Wherever I go and whatever I do, Nan comes with me. To the kitchen, to the bathroom, to my office. All day, every day, she stays right by my feet. When I get up to go into the kitchen, she comes with me, so close to my feet that I sometimes have difficulty avoiding falling over her and landing in a tangle of fur, feet, fingers and toes.
When Nan first came here last September, it seemed she had no interest in anything but cadging snacks, but since then she has attached to me as no dog ever has. If I would let her sleep with me, she would, but we have a “no dogs in the bed” rule. Bad backs and a selfish need to keep one place in the house dog-hair free (more or less) … but otherwise, from the moment I get out of bed in the morning until I haul my butt off to bed late at night, Nan is within an arm’s length.
Nan is a beautiful, champion Norwich Terrier. She is 10 years old, going on 11. Until she came to live with us, she had spent her whole life with one family. I didn’t know how well she’d fit in here but she needed a home. Our dogs are as easy-going as any dogs anywhere, and we have owned Norwich and other terriers before … so this was probably her best chance of finding a comfortable place to live out her years … and I hope there are many more to come.
There’s a bit of friction between the two terriers — typical for dogs with a feisty temperament — mostly because they are possessive. As time has gone one, they get on better. As I watch, they are sleeping together in heap between Garry and I on the love seat. Nan is tight next to my feet, Bonnie, our Scottish Terrier, has her head on Garry’s leg (which is probably asleep).
Once our furry pals are settled in, we hate to move and disturb them. Finally, when we just have to get up or we have completely lost sensation in our feet, we apologize profusely for bothering them. I hope they understand.
This must be one of the funniest sequences ever put on film. From “The Court Jester,” where’s the pellet with the poison and which is the brew that is true? I challenge you to remember which is which. I’ve been watching this for years and I still can’t repeat the sequence without tripping over my tongue.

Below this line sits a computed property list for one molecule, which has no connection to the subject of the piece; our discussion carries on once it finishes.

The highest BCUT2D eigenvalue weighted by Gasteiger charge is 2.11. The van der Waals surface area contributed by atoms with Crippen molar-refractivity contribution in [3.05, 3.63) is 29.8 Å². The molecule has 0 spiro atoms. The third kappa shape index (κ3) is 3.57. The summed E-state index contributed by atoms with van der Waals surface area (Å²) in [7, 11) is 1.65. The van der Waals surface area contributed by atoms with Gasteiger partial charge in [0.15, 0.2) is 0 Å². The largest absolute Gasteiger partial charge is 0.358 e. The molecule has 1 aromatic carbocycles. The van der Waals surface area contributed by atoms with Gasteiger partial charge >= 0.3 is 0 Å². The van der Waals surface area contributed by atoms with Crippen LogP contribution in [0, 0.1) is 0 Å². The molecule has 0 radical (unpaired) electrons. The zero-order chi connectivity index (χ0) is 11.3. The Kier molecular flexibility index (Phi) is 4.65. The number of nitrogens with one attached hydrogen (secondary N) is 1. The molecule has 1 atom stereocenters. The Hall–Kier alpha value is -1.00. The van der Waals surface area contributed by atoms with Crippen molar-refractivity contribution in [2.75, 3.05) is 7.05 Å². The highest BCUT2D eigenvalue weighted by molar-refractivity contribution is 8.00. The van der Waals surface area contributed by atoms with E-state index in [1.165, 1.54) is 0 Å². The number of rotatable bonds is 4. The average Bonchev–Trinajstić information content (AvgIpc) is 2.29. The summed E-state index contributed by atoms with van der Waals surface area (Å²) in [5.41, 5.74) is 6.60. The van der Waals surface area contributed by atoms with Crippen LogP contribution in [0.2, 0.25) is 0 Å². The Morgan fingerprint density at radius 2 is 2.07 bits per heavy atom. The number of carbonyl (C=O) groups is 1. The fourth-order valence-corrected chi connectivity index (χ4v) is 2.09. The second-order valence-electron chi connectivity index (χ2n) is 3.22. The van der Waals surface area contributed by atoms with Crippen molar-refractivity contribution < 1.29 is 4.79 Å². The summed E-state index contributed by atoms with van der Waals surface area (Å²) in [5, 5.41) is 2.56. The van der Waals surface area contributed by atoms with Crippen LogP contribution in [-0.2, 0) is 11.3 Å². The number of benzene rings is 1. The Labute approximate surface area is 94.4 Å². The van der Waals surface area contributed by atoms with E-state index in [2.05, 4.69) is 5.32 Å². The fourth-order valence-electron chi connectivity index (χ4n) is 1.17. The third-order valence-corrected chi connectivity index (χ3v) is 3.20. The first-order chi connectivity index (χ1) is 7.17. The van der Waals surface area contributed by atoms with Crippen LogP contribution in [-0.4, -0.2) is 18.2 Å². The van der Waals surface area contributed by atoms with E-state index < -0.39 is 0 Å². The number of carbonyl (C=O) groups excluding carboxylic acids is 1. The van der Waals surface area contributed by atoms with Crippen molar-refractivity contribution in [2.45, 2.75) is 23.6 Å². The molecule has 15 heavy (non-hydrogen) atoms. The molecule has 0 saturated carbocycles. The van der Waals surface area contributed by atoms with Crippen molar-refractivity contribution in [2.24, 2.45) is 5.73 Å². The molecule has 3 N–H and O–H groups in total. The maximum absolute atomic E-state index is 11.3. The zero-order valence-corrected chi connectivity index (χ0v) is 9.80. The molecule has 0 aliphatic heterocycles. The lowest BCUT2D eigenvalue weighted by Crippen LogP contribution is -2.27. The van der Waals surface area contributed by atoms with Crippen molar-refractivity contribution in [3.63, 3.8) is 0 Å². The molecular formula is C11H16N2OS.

I spent the day doing a task all photographers must face. It’s no fun, but there’s no avoiding it. Sooner or later, the time comes to weed through the pictures, to take stock and get organized. It was time to do more than simply store the pictures. I looked through almost every file, years of digital photographs. The artistic stuff, the family photographs, the vacation pictures and holidays. Time to discard the bad ones I should have dumped in the first place. I converted all the RAW and TIFF files to JPGs because I admitted to myself I am unlikely to need them. I’m not going to be making lots of prints … and even if I were, the printer wants high quality JPGs, not TIFF or RAW. Time to let them go.
It was a complicated decision, one of many realities I’ve had to face. Not as hard as most life decisions, but tricky in its own small way.
For the last dozen years, much of life has involved recognizing and accepting limits, then figuring out how to work around them. There are physical limits, financial limits. I can’t afford things I don’t really need, though I sometimes splurge on something I want very much, like a lens for the camera or a bigger external hard drive. There are always choices to make and priorities to set.
Now, it’s facing one more fact of life: no more wall space. No room for anything, not for my photographs or anything else. The walls are full of things I love. My photos are on display, but there are also paintings, some by friends, others bought at galleries in days when we had spare dollars to spend on non-necessities. Photos of Garry taken during his working years … with politicians and presidents.
He has awards and plaques and I have shadow-boxes filled with antique Chinese porcelain, Navajo pots, fetishes and figurines and Murano glass. Together we have a lifetime of vacation mementos and one small carved black peat cat bought in Ireland on our honeymoon. All the paintings, photos and things we bought on the Vineyard during a decade or more of summers. They need space. There’s no room, so I won’t be making lots of prints. I have dozens of paintings and photographs that were gifts from artist friends that I can’t afford to frame and if I could, I’d have no place to hang them.